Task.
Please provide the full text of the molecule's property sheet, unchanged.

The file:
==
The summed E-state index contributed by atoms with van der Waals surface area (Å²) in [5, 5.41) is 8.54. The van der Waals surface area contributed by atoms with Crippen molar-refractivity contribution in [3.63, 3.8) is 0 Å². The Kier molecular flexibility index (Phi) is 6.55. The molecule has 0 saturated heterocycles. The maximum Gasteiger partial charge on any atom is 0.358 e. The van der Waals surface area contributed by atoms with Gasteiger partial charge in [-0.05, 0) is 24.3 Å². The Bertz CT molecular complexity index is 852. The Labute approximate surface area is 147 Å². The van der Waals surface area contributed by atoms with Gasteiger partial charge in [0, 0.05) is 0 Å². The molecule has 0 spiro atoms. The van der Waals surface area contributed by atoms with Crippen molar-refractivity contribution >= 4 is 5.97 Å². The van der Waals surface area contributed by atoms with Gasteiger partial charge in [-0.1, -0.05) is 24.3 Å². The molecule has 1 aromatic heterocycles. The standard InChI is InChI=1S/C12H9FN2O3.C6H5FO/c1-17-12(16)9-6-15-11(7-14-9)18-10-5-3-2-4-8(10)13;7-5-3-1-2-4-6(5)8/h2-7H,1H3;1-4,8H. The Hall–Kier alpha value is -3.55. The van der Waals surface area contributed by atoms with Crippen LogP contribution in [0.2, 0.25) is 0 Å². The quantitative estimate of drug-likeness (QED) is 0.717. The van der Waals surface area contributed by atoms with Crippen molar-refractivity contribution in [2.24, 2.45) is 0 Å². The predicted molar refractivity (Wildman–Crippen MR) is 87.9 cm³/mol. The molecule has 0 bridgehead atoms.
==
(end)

The summed E-state index contributed by atoms with van der Waals surface area (Å²) in [5, 5.41) is 8.54. The van der Waals surface area contributed by atoms with Crippen molar-refractivity contribution in [3.63, 3.8) is 0 Å². The Kier molecular flexibility index (Phi) is 6.55. The molecule has 0 saturated heterocycles. The maximum Gasteiger partial charge on any atom is 0.358 e. The van der Waals surface area contributed by atoms with Gasteiger partial charge in [-0.05, 0) is 24.3 Å². The Bertz CT molecular complexity index is 852. The Labute approximate surface area is 147 Å². The van der Waals surface area contributed by atoms with Gasteiger partial charge in [0, 0.05) is 0 Å². The molecule has 0 spiro atoms. The van der Waals surface area contributed by atoms with Crippen molar-refractivity contribution >= 4 is 5.97 Å². The van der Waals surface area contributed by atoms with Gasteiger partial charge in [-0.1, -0.05) is 24.3 Å². The molecule has 1 aromatic heterocycles. The standard InChI is InChI=1S/C12H9FN2O3.C6H5FO/c1-17-12(16)9-6-15-11(7-14-9)18-10-5-3-2-4-8(10)13;7-5-3-1-2-4-6(5)8/h2-7H,1H3;1-4,8H. The Hall–Kier alpha value is -3.55. The van der Waals surface area contributed by atoms with Crippen LogP contribution in [0.2, 0.25) is 0 Å². The quantitative estimate of drug-likeness (QED) is 0.717. The van der Waals surface area contributed by atoms with Crippen molar-refractivity contribution in [2.24, 2.45) is 0 Å². The predicted molar refractivity (Wildman–Crippen MR) is 87.9 cm³/mol. The molecule has 0 bridgehead atoms.